Durham Library hosts grand opening, ribbon cutting of new building after $4.8 million renovation pro
Published: Friday, September 13, 2013
Updated: Friday, September 13, 2013 12:09
The scene at 49 Madbury Road was one of celebration this past Sunday, Sept. 8, due to the grand opening of the new Durham Public Library.
The improved facility received all of the perks of a grand opening, including a ribbon cutting and guest speakers.
Over 100 people showed up to celebrate the library’s change of address from its storefront home in the Mill Road Plaza to Madbury Road. UNH seniors Jordan Pritikin and Alex Ivanov were in attendance.
“It’s an awesome facility,” Pritikin said after he and Ivanov toured the building.
The library’s most noticeable change, aside from the location, is its size.
According to Thomas Madden, library director, the library outgrew its storefront space, which offered 3,000 square feet. The new library lends itself to 10,500 square feet.
“It always cramped our ability to move,” Madden said of the storefront property. “The staff area was an aisle with worn out, beat up carpet. … There was nothing good about the old space, except the people that worked there.”
The extra 7,500 square feet of space means more opportunity to Madden.
“Well now what? What do we do with this beautiful facility?” Madden asked in his opening speech.
Madden had several ideas, which he listed, such as increased children’s programming, more computers, meeting spaces that can be reserved online and space for staff.
In the old location, the mere 3,000 square feet meant that children’s programming had to be hosted at the local high school, and staff areas were limited in size and function.
Many were visibly impressed with the larger facility. However, the building is also full of green surprises that would make any environmentalist proud.
For example, small solar panels, approximately one foot long and one foot high, cover one side of the library’s roof.
The panels are unostentatious, as they lie close to the roof.
In addition, the back of the library hosts a landscaped rain garden to handle storm water runoff from the parking lot and library roof.
“As we did our research on where to invest our money in terms of keeping this building as green as possible and saving money, one of the things we discovered is that investing in insulation, which isn’t sexy … saves you tons of money,” Madden said in regards to sustainability.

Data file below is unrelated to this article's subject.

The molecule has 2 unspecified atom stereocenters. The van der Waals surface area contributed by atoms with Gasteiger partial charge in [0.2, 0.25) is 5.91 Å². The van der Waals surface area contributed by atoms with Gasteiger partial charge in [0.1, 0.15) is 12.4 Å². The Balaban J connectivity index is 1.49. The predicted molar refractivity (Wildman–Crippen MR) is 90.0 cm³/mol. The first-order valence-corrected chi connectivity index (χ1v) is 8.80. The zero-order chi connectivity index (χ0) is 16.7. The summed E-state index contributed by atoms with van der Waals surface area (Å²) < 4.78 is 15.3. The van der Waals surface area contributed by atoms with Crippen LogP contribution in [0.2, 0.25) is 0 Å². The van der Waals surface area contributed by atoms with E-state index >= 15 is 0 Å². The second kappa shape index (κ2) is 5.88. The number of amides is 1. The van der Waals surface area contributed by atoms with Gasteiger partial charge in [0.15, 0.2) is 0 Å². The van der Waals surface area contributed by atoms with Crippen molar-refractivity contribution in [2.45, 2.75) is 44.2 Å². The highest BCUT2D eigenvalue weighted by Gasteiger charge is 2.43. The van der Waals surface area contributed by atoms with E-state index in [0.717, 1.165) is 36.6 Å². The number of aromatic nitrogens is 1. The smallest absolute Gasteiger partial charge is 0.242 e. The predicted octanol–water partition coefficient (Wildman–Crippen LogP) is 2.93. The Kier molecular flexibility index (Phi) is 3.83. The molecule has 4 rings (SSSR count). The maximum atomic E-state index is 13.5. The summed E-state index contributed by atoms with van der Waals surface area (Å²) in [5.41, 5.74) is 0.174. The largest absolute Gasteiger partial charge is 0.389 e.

The entire project—the buying and renovation of the property, implementation of sustainable efforts, and addition of more technology—cost $4.8 million in total. Madden said that the funds came from a bond vote and fundraising.
“We had a little over a million dollars at hand that we fundraised, so we could afford [the site we wanted],” Madden said. “With all the fundraising we did over the years … we raised $2.2 million dollars. And, actually, $500,000 of that came in bequest from the estate of Margery Milne. … Then we went for a bond vote of $2.6 million dollars that passed by 74 percent.”
Despite its new look, the library has an old history.
The Durham Public Library was not originally located in the Mill Road Plaza but, rather, it used be a part of the Dimond Library on the UNH campus.
Todd Selig, Durham Town Administrator, explained that 16 to 17 years ago, the Dimond library wanted to expand. Thus, the Durham Public Library was forced to find a new location.
It found its home at the Mill Road Plaza, where it stayed until the library could find a new locale—a process that took 15 years, Selig said.
During that 15-year period, some residents did not appreciate the storefront location.
“I was surprised to see the town’s library was in a strip mall, especially in a university town,” Lisa Pfeiffer said upon her move from Colorado to New Hampshire. Pfeiffer has been a Durham resident for five years, and she attended the library’s grand opening.
“I am thrilled that this has come to fruition,” she said, looking around at the building.
While the building has been equipped with modern technology and a café on the inside, it still has a historical tie to Durham.
“I remember as a student at UNH coming here to drink tea with the professor that lived here,” Barbara Siegert, a Durham resident for 25 years, said.
According to Siegert, town residents were afraid that the old house would have to be taken down in order to make room for the library.
That was not the case.
“They kept the front of the house the same,” Siegert said. “It’s the same building the professor lived in all those years ago.”
Though Madden explained the capabilities of the library’s new space and its sustainability, he highlighted the unique opportunities the facility offered town residents.
“This is your library,” he said. “It’s up to you to determine how you want to use it.”